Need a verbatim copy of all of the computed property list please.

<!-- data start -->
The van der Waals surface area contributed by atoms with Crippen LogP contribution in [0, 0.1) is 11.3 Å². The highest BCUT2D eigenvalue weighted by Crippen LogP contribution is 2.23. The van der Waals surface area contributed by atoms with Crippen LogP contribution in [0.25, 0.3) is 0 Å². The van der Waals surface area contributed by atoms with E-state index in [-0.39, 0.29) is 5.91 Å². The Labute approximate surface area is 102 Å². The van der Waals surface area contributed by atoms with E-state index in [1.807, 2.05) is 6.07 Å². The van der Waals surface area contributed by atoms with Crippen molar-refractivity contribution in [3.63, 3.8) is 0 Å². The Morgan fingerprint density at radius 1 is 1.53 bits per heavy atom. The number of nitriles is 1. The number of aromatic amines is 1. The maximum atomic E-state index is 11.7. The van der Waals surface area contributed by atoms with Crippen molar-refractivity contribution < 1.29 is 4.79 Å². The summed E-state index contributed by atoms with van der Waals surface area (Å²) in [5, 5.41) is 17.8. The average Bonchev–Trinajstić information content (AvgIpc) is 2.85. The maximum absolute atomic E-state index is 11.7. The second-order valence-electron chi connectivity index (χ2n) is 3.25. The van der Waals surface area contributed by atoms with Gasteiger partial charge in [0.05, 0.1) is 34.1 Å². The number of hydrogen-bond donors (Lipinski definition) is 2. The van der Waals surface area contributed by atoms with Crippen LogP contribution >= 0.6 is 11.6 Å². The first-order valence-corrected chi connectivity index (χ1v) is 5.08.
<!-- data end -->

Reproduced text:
The van der Waals surface area contributed by atoms with Crippen LogP contribution in [0, 0.1) is 11.3 Å². The highest BCUT2D eigenvalue weighted by Crippen LogP contribution is 2.23. The van der Waals surface area contributed by atoms with Crippen LogP contribution in [0.25, 0.3) is 0 Å². The van der Waals surface area contributed by atoms with E-state index in [-0.39, 0.29) is 5.91 Å². The Labute approximate surface area is 102 Å². The van der Waals surface area contributed by atoms with E-state index in [1.807, 2.05) is 6.07 Å². The van der Waals surface area contributed by atoms with Crippen molar-refractivity contribution in [3.63, 3.8) is 0 Å². The Morgan fingerprint density at radius 1 is 1.53 bits per heavy atom. The number of nitriles is 1. The number of aromatic amines is 1. The maximum atomic E-state index is 11.7. The van der Waals surface area contributed by atoms with Crippen molar-refractivity contribution < 1.29 is 4.79 Å². The summed E-state index contributed by atoms with van der Waals surface area (Å²) in [5, 5.41) is 17.8. The average Bonchev–Trinajstić information content (AvgIpc) is 2.85. The maximum absolute atomic E-state index is 11.7. The second-order valence-electron chi connectivity index (χ2n) is 3.25. The van der Waals surface area contributed by atoms with Gasteiger partial charge in [0.05, 0.1) is 34.1 Å². The number of hydrogen-bond donors (Lipinski definition) is 2. The van der Waals surface area contributed by atoms with Crippen LogP contribution >= 0.6 is 11.6 Å². The first-order valence-corrected chi connectivity index (χ1v) is 5.08.